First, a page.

Then I went walking up the Tor with Nell's husband Geoff and dogs of character Molly and Minty. What's for sure is that after that strange meeting, all the stresses and the negative aspects of the weekend fell away and we whizzed back to London in double-quick time.
Friday 19 September 2008
This week, in the relative calm before the start of the adult-education year and the concert season, I've been catching up on movies, courtesy of LoveFilm. The trainspotting comes about because I've been ticking off the Ingmar Bergman oeuvre over the years, and have recently been plugging the gaps of the early (1940s) period. The four I'd missed until now were the first film Bergman both scripted and filmed, Crisis, his most characteristic and overwrought early work Prison, the often annoying but undeniably cinematic Thirst or Three Strange Loves (with Eva Henning and Birger Malmsten, seen above in a neurasthenic postwar train journey from Basel to Stockholm) and To Joy, easily the warmest if most sentimental of the batch.
Bergman's use of music in his films is usually very telling, and becomes increasingly leaner in the masterpieces of the 1960s. Music dominates To Joy, because both the anti-hero and the all-too pliable heroine, despatched near the start of the film in a paraffin explosion, play in an orchestra conducted by that great ex-silent actor and director Victor Sjostrom of Wild Strawberries fame. The work at the start and end of the film, framing long flashbacks, is Beethoven's Ninth, and of course it's a bit corny when the protagonist, devastated by his loss, becomes one with the rest of the orchestra and the couple's little boy wanders in to sit and listen. Otherwise, there's a lovely use of Mozart chamber music for the only happy moments of the relationship, and a very well-observed scene in which our hero attempts to play the Mendelssohn Violin Concerto and goes perceptibly but not exaggeratedly out of tune, scuppering his potential career as a soloist. There are lovely performances from the luminous Maj-Britt Nilsson and Stig Olin as the Bergman alter ego.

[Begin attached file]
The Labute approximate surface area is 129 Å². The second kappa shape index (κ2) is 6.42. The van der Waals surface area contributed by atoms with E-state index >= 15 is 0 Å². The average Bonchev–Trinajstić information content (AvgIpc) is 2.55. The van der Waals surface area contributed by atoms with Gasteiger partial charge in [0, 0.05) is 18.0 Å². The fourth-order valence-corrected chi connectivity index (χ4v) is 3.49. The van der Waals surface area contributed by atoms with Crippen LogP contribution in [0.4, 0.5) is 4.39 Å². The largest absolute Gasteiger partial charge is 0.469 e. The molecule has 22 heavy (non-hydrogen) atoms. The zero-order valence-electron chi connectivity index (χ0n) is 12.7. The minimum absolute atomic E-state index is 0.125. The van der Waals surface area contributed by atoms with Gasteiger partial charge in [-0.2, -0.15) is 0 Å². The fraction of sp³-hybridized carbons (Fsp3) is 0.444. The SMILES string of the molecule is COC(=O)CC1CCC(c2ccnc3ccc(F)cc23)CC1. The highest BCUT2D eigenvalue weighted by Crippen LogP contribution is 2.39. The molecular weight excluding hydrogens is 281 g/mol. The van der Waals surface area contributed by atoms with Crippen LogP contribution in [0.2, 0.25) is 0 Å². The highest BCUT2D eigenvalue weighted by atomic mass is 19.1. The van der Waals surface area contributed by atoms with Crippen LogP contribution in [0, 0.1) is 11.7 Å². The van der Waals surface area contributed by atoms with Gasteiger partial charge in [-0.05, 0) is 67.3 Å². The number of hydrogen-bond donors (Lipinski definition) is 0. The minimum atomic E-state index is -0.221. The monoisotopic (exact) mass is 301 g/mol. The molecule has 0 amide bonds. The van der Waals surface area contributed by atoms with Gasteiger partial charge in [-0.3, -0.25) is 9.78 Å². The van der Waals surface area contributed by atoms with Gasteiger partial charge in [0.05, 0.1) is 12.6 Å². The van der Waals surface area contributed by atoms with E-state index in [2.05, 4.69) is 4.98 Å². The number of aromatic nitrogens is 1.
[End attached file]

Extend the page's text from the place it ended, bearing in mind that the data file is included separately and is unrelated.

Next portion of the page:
Olin died this June at the grand age of 87 (same as Eva Dahlbeck, the adorable Desiree in Smiles of a Summer Night, who died in March). It says so much for the vitality of Bergman characters that he remained, for me, at the age one sees him in these 1940s films. He's certainly the most interesting thing about Crisis, in which he plays a mixed-up gigolo bent on destroying the innocence of a small-town girl (Inga Landgre).
There's a lot of sub-Sirkian women's melodrama about this film, with soupy music to boot, but it's magnificently employed in the edgy seduction scene, which takes place to the distant thud of reiterated chords from the theatre next door to the beauty salon in which the seduction takes place. Olin is also a scoundrel in Prison, cowardly pimp to a teenage prostitute rivetingly played by Doris Svedlund.
Well, that leaves just a few more Bergmans I haven't seen (Journey into Autumn, with the dream pair of Harriet Andersson and Eva Dahlbeck, and the TV series Face to Face, which sounds fairly gruelling). I garnered most of them at the two big retrospectives - at the Barbican in 1992, as part of the Tender is the North festival, and at the National Film Theatre in 2003. Both were great journies of discovery, and it was exciting to see the NFT screenings get fuller and fuller, until there were queues for returns when it came to classics like Persona and Winter Light. On which latter subject, I also read The Director, a short but atmospheric novel by Alexander Ahndoril about Bergman's struggles with his past while making Winter Light, central to which of course were his father's role as a pastor and the crisis he might have undergone had he followed in his footsteps.